February 1996 // Volume 34 // Number 1 // Ideas at Work // 1IAW3

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Ohio 4-H Teen Community Leadership: Teens Teaching Youth and Adults

This article describes the Ohio 4-H Teen Community Leadership College. This program has given teens extensive training in leadership skills that they are using to teach other youth and adults. The teen teachers are having a great impact in their schools and communities by teaching leadership skills and fulfilling leadership roles. The Ohio 4-H Teen Community Leadership College is an excellent example of a train-the-trainer program.

Susan Rinehart, Ph.D.
Assistant Professor
County Extension Agent
4-H/Community Development/Chair
The Ohio State University
Logan, Ohio
Internet address: hodson.1@osu.edu

Scott Kleon
Assistant Professor
County Extension Agent
Circleville, Ohio
Internet address: kleon.1@osu.edu

Local need surveys conducted in several Ohio counties have identified teen leadership skill development and preparing teens for increased community involvement to be priority issues. Secondary school administrators have stated that Ohio 4-H Teen Community Leadership College graduates are having a great impact on students in their schools by teaching them skills they can use in fulfilling leadership roles in school and community groups. Students have used their leadership skills by playing an active role in school and community affairs.

Teens have taught conflict management, communication, time management, decision making and leadership skills to over 6,000 youth and adults since the program's origination in 1989. A multiplier affect is helping to ensure that a wide range of audiences are bettering their way of life by using skills enabling them to make wiser decisions, participate in community affairs and decision making, resolve conflict, and increase communication skills.

The objectives of the program are as follows:

  1. To train teens in the areas of leadership, communication, conflict management, decision making, time management, and leadership styles.

  2. To teach teens they have the ability to achieve and are responsible for their own lives.

  3. To empower teens by teaching them how to develop their positive attributes enabling them to be self-confident and independent thinkers.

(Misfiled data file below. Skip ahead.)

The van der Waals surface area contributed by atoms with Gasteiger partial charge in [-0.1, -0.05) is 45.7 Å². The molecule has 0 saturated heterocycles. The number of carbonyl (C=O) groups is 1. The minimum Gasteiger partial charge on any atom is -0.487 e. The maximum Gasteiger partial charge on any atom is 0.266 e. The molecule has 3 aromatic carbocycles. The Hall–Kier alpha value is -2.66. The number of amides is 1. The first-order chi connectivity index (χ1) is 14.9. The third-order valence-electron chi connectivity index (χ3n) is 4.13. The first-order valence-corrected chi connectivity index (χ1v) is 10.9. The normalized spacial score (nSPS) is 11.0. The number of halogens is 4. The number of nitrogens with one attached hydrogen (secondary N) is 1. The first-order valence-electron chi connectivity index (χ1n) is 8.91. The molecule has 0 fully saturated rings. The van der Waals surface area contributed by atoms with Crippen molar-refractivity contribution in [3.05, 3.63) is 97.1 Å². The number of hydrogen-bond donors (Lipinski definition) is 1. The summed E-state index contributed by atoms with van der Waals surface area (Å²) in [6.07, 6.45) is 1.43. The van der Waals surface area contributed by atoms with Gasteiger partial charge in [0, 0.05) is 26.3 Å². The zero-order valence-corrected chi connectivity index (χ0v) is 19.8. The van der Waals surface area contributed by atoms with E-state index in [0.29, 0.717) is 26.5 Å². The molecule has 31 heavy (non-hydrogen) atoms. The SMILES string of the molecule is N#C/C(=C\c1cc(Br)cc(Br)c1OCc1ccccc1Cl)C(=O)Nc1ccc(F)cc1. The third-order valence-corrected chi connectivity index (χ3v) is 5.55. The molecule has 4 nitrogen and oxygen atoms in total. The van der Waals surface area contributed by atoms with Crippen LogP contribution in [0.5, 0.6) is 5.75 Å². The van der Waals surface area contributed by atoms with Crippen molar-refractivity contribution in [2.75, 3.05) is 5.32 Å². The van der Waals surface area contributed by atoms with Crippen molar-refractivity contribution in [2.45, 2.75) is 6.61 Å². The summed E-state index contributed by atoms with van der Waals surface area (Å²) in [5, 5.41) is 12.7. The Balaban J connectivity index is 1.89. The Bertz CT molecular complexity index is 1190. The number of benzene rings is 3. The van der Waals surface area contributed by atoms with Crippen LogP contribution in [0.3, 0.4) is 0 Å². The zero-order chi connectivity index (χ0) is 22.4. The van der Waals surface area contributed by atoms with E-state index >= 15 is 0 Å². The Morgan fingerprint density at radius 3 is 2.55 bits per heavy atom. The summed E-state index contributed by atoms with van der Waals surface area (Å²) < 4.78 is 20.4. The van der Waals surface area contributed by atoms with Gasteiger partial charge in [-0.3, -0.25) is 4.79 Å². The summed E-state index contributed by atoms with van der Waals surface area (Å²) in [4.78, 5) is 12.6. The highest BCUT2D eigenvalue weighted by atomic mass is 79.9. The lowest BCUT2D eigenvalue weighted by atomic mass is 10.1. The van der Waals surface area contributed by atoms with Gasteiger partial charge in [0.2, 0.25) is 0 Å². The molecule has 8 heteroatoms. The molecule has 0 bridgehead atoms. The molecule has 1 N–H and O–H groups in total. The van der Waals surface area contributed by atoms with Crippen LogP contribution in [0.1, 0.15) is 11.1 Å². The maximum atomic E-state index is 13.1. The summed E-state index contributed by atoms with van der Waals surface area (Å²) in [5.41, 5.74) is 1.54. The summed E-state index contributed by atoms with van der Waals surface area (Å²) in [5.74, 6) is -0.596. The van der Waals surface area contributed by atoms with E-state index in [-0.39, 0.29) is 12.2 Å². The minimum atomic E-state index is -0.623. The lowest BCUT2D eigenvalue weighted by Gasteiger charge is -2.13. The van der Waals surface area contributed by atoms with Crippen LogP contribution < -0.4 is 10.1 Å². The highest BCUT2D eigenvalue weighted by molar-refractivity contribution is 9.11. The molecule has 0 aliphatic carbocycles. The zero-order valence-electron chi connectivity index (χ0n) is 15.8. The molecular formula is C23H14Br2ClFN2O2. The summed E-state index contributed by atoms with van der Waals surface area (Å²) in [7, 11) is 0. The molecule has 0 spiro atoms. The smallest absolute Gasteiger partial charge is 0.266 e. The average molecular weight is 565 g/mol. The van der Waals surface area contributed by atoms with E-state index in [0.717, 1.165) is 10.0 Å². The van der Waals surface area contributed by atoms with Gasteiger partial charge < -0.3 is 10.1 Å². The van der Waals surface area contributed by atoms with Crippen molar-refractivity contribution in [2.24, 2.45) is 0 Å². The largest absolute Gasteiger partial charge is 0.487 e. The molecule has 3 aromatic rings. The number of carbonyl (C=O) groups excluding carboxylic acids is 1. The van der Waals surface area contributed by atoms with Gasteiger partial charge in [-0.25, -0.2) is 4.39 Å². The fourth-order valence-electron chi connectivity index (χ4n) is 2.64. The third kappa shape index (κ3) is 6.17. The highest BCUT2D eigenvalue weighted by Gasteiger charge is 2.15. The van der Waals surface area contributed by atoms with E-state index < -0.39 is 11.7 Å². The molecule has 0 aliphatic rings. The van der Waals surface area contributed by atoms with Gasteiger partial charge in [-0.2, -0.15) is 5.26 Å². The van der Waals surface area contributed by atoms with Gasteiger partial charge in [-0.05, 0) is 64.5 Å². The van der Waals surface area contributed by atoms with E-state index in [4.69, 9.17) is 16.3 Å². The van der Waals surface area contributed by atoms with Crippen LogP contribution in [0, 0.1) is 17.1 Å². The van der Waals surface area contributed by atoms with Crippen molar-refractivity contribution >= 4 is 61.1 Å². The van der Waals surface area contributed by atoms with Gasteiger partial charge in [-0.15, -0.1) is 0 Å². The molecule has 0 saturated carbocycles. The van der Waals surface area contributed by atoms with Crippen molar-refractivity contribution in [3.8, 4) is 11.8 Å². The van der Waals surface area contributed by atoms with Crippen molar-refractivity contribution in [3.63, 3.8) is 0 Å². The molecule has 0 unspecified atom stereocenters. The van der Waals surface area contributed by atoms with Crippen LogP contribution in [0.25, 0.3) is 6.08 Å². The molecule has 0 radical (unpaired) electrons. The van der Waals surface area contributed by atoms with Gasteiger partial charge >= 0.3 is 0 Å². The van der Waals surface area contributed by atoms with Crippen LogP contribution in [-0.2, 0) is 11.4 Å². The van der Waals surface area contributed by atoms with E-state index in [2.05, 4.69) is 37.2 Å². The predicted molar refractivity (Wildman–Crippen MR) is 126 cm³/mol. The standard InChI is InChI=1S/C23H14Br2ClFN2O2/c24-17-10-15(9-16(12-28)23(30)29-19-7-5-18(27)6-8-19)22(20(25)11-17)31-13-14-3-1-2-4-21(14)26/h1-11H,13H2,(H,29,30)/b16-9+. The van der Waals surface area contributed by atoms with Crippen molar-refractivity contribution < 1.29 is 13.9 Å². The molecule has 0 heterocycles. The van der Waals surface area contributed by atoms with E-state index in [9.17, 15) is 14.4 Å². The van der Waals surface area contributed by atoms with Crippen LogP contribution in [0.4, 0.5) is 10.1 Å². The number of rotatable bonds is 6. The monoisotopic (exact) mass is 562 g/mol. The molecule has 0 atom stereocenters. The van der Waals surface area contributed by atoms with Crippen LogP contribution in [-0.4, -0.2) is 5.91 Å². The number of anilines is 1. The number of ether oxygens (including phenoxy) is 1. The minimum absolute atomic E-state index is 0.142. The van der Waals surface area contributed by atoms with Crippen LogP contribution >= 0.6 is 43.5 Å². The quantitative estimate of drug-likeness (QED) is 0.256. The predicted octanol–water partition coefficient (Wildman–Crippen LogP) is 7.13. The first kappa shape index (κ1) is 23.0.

4. To allow teens to actively participate in the community and pass their skills and values on to other teens through volunteerism.

  5. To promote the volunteer ethic among teens, which includes serving as ambassadors for furthering 4-H youth development.

As a result of the Ohio 4-H Teen Community Leadership College, 180 teens have received extensive training in leadership skills that they are using to teach other youth and adults. The youth and adult audiences are providing leadership in groups that help plan programs, form policies, and work with other youth and adult groups. The training enables them to do a better job of helping other adults and youth gain leadership skills.

To become trainers, teens must complete a three-day workshop that focuses on training participants to become effective teachers of leadership and self development programs. During the program, teens are trained in the subject matter areas of time management, leadership styles, communications, self esteem, decision making, and conflict management. Teaching methods are also a part of the curriculum. On the last day of the college, teens are required to team-teach a lesson on one of the subject matter topics. Each team is critiqued by professional instructors to help prepare them for programs in their home counties. Participation in the college is limited to thirty participants annually which allows for both individualized attention to the teens and development of a teamwork attitude.

Human and financial resources have been gained through collaboration with outside organizations, individuals, and groups. The program has included collaboration with community leaders, educational leaders, community business managers, the media, and community/corporate volunteers. One example is a program conducted for teaching 100 high school and junior high students. Collaborative efforts included a teenage sexuality and pregnancy prevention grant, Kiwanis Club, a mental health and alcohol and drug addiction center and local schools working together to sponsor the education program.

The program allows teens to participate in the community and pass their skills and values on to other teens and adults through volunteerism. The trained teen leaders have been involved in teaching roles in various settings and for a wide range of audiences including district teen retreats, Ohio 4-H Congress, school programs for all grades, minority programs, camp counselor education, officer and advisor training, drug and alcoholism counsel programs, and school programs for talented and gifted students.